November 9

November – A month to be thankful

November, Mar-Cheshvan – A month of Remembrance and the American Thanksgiving

The month of Cheshvan is known as Mar-Cheshvan (translates as either bitter or rainy ) which falls this year mostly in November. For much of Canada and the USA,  many schools, Governments, and organizations have a service to honor our veterans; a day of remembrance. In Israel, the month of November has 2  different days of remembrance. November 4 was the day our former Prime-Minister Yitzchak Rabin was murdered.  On November 9-10  we remember Kristallnacht -Night of the Broken Glass. This past week in class we discussed Kristallnacht.  Kristallnacht was just not another pogram attacking Jews. It was a period when the world became bystanders. 81 years later we still have antisemitism, and feelings of xenophobia throughout the world. What are we doing to combat this? How are we protecting our children today?

At the end of the month of November, Americans will be celebrating Thanksgiving  Families will sit around the table eating turkey, watching football, and taking a moment to discuss what they are thankful for.  Being thankful is my response to how we are protecting our Jewish future.

I am thankful that all of you – Parents, and Students attend Ottawa JEWISH Community Day School.

November 5

Grade 7 Kohelet

Compare the Pesuking in Chapter 3 to the Elton John song, “Circle of Life”.

How do the lyrics of the song mirror what is in Kohelet and how do they differ?

 

This integrated perspective illustrates the point that the TANACH is not just another subject. It is part of a holistic learning experience that incorporates all areas of instruction. The TANACH is  not just a history book.  Kohelet deals with the core issues of human existence that are part of an integrated perspective of looking at the world

November 3

Grade 7 Neviim

Due at the end of class today:

Please choose which judge you want to focus on. What did you choose this specific Judge?

Who were the Shoftim?

The theme of the Judges’ leadership was spiritual maintenance. While the Jews were led by these dynamic personalities, they maintained their relationship with G-d, and during the brief intermissions of leadership between shoftim’s terms, they neglected their relationship with G-d. The shoftim’s role was more reactive than proactive, repairing breaches in the dam of Jewish identity as opposed to building and fortifying new dams.

1. The Names and Dates   (for more info – https://www.sefaria.org/Judges?lang=bi)

a) Otniel Ben-Knaz ruled from 1228 to 1188 BCE;

b) Ehud Ben-Gerah ruled from 1188 to 1107 BCE;

c) Shamgar Ben-Anat ruled during Ehud’s final years, died 1107 BCE;

d) Devorah (the only woman among the Judges) ruled from 1107 to 1067 BCE;

e) Gideon Ben-Yo’ash ruled from 1067 to 1027 BCE;

f) Avimelech Ben-Gideon ruled from 1027 to 1024 BCE;

g) Tolah Ben-Puah ruled from 1024 to 1001 BCE;

h) Yair HaGil’adi ruled from 1003 to 981 BCE (overlapping Tolah and Yiftach);

i) Yiftach HaGil’adi ruled from 982 to 976 BCE;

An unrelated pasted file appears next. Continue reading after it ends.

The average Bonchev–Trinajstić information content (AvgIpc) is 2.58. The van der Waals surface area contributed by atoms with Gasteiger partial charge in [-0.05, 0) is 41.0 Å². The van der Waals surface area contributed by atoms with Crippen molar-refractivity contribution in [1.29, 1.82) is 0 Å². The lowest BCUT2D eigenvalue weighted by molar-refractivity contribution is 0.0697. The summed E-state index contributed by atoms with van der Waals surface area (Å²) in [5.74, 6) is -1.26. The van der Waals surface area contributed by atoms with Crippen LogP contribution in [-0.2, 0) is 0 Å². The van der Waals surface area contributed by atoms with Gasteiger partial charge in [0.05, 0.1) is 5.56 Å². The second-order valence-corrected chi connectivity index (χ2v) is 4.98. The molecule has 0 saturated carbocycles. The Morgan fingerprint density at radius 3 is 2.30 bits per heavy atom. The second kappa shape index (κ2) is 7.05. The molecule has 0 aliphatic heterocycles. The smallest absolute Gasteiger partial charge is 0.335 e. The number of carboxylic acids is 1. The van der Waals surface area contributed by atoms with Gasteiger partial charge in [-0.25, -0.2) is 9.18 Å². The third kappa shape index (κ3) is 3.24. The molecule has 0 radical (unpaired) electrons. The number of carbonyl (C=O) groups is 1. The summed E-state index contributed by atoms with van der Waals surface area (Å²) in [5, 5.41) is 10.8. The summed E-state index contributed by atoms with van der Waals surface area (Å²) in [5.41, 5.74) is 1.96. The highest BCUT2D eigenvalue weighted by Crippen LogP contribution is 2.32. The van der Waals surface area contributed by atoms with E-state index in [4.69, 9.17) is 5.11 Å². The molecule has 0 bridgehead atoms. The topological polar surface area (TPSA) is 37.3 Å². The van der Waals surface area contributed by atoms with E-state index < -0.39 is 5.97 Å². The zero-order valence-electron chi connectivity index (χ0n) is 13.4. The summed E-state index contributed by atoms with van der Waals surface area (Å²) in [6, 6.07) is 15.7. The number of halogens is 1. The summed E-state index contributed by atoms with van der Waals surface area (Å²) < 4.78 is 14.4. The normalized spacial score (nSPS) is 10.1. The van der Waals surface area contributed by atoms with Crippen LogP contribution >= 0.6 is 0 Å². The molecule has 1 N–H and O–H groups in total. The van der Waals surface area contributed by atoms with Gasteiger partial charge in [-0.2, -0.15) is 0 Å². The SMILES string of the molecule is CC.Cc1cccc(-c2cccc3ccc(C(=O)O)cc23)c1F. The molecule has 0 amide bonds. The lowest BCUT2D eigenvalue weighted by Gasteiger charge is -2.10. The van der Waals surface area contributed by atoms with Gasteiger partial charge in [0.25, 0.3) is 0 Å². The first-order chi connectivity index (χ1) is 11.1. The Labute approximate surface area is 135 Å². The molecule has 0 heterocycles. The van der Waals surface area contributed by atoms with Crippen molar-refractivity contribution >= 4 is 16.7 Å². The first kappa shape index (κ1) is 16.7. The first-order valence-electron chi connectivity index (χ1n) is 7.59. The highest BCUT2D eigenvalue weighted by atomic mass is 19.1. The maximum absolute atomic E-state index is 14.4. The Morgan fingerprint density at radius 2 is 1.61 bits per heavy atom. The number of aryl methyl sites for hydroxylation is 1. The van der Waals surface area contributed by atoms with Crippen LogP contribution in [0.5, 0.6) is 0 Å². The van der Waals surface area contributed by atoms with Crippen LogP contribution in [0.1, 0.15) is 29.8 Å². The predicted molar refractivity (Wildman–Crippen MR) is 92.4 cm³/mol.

j) Ivtzan ruled from 976 to 969 BCE,

k) Eylon HaZevulon’i ruled from 969 to 959 BCE;

l) Avdon Ben-Hillel HaPir’atoni ruled from 959 to 951 BCE;

m) Shimshon ruled from 951 to 931 BCE;

n) Ayli HaKohen ruled from 931 to 891 BCE; and

o) Shmuel Hanavi ruled from 890 to 877 BCE.

2. The Warriors

Many of the Shoftim led the Jewish people into battle against foreign powers who held military domination over ancient Israel during their reigns. These warriors include Otniel Ben-Knaz, Ehud, Devorah, whose army routed the Canaanites, and of course, Shimshon, whose legendary physical strength crushed the might and morale of the Philistines during his reign and for twenty years after his death.

3. The Career Highlights

While some of the Judges are sparsely described, and others’ careers are richly detailed, each of the Judges offered their unique contributions. Most engaged in political and/or military battles with hostile kingdoms and forces surrounding Israel, while others maintained short and/or peaceful rules. Above all, though, they were judges—above their political and social duties, they judged their people, serving as Halachic authorities in all cases of Jewish law.

November 3

Grade 7 Ketuvim

Please listen to Turn! Turn! Turn! by the Byrds.
(https://www.youtube.com/watch?v=W4ga_M5Zdn4)

  1. Please respond to the following: “This song argues that there is a time for everything under the sun. What lesson do you take from this assertion?”

    One of the possible lessons in Ecclesiastes 3 is that life is all about balance.
    In order to feel fulfilled, one has to accept the bad experiences along with the positive
    and enjoyable.

  2. Please read the following Statements from Ecclesiastes. 
    • Choose three verses that matter to you. What are your reasons for choosing these statements and if there have been times in their lives when they became aware of the necessity of balancing the
    experiences in the three verses they chose?

Due at the end of class today

November 1

Parshat Noach and Multiple Intelligences

Dr. Howard Gardner introduced the world to Multiple Intelligences. Reading my previous Parshat Post, Dr. Gardner would characterize the Parsha Players’ play as a Parsha which highlighted the spatial intelligence.

Another example of multiple intelligences is auditory. This week one of the 7th-grade students presented a rap about Parshat Noach.

Enjoy and Shabbat Shalom

October 29

Grade 8 Update

Yesterday for me was the true essence why I love working in a Jewish Day School. In the morning Dr. Mitzmacher had a meeting with the community Rabbis. After the meeting was over, Rabbi Finkelstein, entered both Grade 8 and Grade 7 classes to say hello and more importantly teach Torah.  The opportunity for the students to hear, “Living Torah” is what makes OJCS Great!